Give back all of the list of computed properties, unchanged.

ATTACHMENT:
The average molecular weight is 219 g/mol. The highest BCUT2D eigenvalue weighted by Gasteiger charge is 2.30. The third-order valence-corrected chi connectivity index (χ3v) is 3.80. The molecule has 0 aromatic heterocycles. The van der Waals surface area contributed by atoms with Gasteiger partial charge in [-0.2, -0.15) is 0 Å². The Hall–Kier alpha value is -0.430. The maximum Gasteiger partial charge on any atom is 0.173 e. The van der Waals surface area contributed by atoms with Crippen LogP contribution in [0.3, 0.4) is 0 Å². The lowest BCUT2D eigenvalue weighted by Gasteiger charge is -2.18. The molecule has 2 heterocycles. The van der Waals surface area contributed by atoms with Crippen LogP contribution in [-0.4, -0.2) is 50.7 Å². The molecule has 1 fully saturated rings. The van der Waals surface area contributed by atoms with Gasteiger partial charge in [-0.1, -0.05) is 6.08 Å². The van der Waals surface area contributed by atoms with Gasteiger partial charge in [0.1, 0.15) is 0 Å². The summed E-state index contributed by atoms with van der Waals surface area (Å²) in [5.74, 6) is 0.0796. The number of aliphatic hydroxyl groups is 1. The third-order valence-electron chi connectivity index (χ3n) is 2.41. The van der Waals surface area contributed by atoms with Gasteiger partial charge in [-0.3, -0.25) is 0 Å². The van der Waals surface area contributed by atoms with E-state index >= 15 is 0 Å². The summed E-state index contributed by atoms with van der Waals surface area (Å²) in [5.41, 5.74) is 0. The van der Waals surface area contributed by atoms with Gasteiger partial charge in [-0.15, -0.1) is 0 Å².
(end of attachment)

The average molecular weight is 219 g/mol. The highest BCUT2D eigenvalue weighted by Gasteiger charge is 2.30. The third-order valence-corrected chi connectivity index (χ3v) is 3.80. The molecule has 0 aromatic heterocycles. The van der Waals surface area contributed by atoms with Gasteiger partial charge in [-0.2, -0.15) is 0 Å². The Hall–Kier alpha value is -0.430. The maximum Gasteiger partial charge on any atom is 0.173 e. The van der Waals surface area contributed by atoms with Crippen LogP contribution in [0.3, 0.4) is 0 Å². The lowest BCUT2D eigenvalue weighted by Gasteiger charge is -2.18. The molecule has 2 heterocycles. The van der Waals surface area contributed by atoms with Crippen LogP contribution in [-0.4, -0.2) is 50.7 Å². The molecule has 1 fully saturated rings. The van der Waals surface area contributed by atoms with Gasteiger partial charge in [-0.1, -0.05) is 6.08 Å². The van der Waals surface area contributed by atoms with Gasteiger partial charge in [0.1, 0.15) is 0 Å². The summed E-state index contributed by atoms with van der Waals surface area (Å²) in [5.74, 6) is 0.0796. The number of aliphatic hydroxyl groups is 1. The third-order valence-electron chi connectivity index (χ3n) is 2.41. The van der Waals surface area contributed by atoms with Gasteiger partial charge in [-0.3, -0.25) is 0 Å². The van der Waals surface area contributed by atoms with E-state index >= 15 is 0 Å². The summed E-state index contributed by atoms with van der Waals surface area (Å²) in [5.41, 5.74) is 0. The van der Waals surface area contributed by atoms with Gasteiger partial charge in [-0.15, -0.1) is 0 Å².